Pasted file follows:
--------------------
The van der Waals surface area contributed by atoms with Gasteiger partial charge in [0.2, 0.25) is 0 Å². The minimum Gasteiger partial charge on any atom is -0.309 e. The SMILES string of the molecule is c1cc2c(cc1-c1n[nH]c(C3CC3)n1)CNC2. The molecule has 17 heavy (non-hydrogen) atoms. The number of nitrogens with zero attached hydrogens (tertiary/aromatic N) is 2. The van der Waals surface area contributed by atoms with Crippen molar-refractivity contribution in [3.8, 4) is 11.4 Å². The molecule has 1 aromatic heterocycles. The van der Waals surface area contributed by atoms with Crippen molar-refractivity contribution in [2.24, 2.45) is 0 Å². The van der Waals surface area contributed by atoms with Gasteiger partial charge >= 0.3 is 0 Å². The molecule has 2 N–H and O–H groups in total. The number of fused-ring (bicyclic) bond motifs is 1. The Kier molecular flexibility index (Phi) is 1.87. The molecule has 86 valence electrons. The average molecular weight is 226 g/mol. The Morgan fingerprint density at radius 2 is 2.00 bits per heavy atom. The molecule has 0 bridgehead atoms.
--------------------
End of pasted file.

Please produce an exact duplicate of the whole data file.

The van der Waals surface area contributed by atoms with Gasteiger partial charge in [0.2, 0.25) is 0 Å². The minimum Gasteiger partial charge on any atom is -0.309 e. The SMILES string of the molecule is c1cc2c(cc1-c1n[nH]c(C3CC3)n1)CNC2. The molecule has 17 heavy (non-hydrogen) atoms. The number of nitrogens with zero attached hydrogens (tertiary/aromatic N) is 2. The van der Waals surface area contributed by atoms with Crippen molar-refractivity contribution in [3.8, 4) is 11.4 Å². The molecule has 1 aromatic heterocycles. The van der Waals surface area contributed by atoms with Crippen molar-refractivity contribution in [2.24, 2.45) is 0 Å². The van der Waals surface area contributed by atoms with Gasteiger partial charge >= 0.3 is 0 Å². The molecule has 2 N–H and O–H groups in total. The number of fused-ring (bicyclic) bond motifs is 1. The Kier molecular flexibility index (Phi) is 1.87. The molecule has 86 valence electrons. The average molecular weight is 226 g/mol. The Morgan fingerprint density at radius 2 is 2.00 bits per heavy atom. The molecule has 0 bridgehead atoms.